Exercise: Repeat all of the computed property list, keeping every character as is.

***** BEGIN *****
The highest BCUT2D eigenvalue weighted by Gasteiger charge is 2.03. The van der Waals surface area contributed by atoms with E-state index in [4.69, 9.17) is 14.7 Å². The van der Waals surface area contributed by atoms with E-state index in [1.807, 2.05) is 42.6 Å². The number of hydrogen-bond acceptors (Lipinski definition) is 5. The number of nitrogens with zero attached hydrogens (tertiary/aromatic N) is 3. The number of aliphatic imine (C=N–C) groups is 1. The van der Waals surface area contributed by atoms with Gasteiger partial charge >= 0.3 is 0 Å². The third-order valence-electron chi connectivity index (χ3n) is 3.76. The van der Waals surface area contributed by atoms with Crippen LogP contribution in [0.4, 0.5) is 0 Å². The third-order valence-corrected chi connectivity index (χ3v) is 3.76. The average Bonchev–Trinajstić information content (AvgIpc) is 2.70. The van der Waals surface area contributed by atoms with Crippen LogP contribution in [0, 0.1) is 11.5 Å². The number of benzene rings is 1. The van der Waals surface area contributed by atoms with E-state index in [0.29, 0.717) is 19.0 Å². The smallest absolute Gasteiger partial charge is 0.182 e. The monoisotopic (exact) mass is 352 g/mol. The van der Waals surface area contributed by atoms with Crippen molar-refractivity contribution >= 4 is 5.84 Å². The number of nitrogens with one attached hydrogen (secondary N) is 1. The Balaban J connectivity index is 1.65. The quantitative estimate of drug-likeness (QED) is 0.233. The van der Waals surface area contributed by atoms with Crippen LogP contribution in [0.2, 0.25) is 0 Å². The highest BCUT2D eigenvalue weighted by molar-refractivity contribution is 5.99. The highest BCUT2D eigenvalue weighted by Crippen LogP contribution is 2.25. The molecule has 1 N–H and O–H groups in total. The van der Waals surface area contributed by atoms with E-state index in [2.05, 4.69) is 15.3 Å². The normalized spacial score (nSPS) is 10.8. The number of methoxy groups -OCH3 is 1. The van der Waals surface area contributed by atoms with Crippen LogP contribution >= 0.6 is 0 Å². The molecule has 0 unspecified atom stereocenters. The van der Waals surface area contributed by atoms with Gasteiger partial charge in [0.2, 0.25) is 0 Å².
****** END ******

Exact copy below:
The highest BCUT2D eigenvalue weighted by Gasteiger charge is 2.03. The van der Waals surface area contributed by atoms with E-state index in [4.69, 9.17) is 14.7 Å². The van der Waals surface area contributed by atoms with E-state index in [1.807, 2.05) is 42.6 Å². The number of hydrogen-bond acceptors (Lipinski definition) is 5. The number of nitrogens with zero attached hydrogens (tertiary/aromatic N) is 3. The number of aliphatic imine (C=N–C) groups is 1. The van der Waals surface area contributed by atoms with Gasteiger partial charge >= 0.3 is 0 Å². The third-order valence-electron chi connectivity index (χ3n) is 3.76. The van der Waals surface area contributed by atoms with Crippen LogP contribution in [0.4, 0.5) is 0 Å². The third-order valence-corrected chi connectivity index (χ3v) is 3.76. The average Bonchev–Trinajstić information content (AvgIpc) is 2.70. The van der Waals surface area contributed by atoms with Crippen LogP contribution in [0, 0.1) is 11.5 Å². The number of benzene rings is 1. The van der Waals surface area contributed by atoms with E-state index in [0.29, 0.717) is 19.0 Å². The smallest absolute Gasteiger partial charge is 0.182 e. The monoisotopic (exact) mass is 352 g/mol. The van der Waals surface area contributed by atoms with Crippen molar-refractivity contribution >= 4 is 5.84 Å². The number of nitrogens with one attached hydrogen (secondary N) is 1. The Balaban J connectivity index is 1.65. The quantitative estimate of drug-likeness (QED) is 0.233. The van der Waals surface area contributed by atoms with Crippen LogP contribution in [0.2, 0.25) is 0 Å². The highest BCUT2D eigenvalue weighted by molar-refractivity contribution is 5.99. The highest BCUT2D eigenvalue weighted by Crippen LogP contribution is 2.25. The molecule has 1 N–H and O–H groups in total. The van der Waals surface area contributed by atoms with E-state index in [2.05, 4.69) is 15.3 Å². The normalized spacial score (nSPS) is 10.8. The number of methoxy groups -OCH3 is 1. The van der Waals surface area contributed by atoms with Crippen LogP contribution >= 0.6 is 0 Å². The molecule has 0 unspecified atom stereocenters. The van der Waals surface area contributed by atoms with Gasteiger partial charge in [0.2, 0.25) is 0 Å².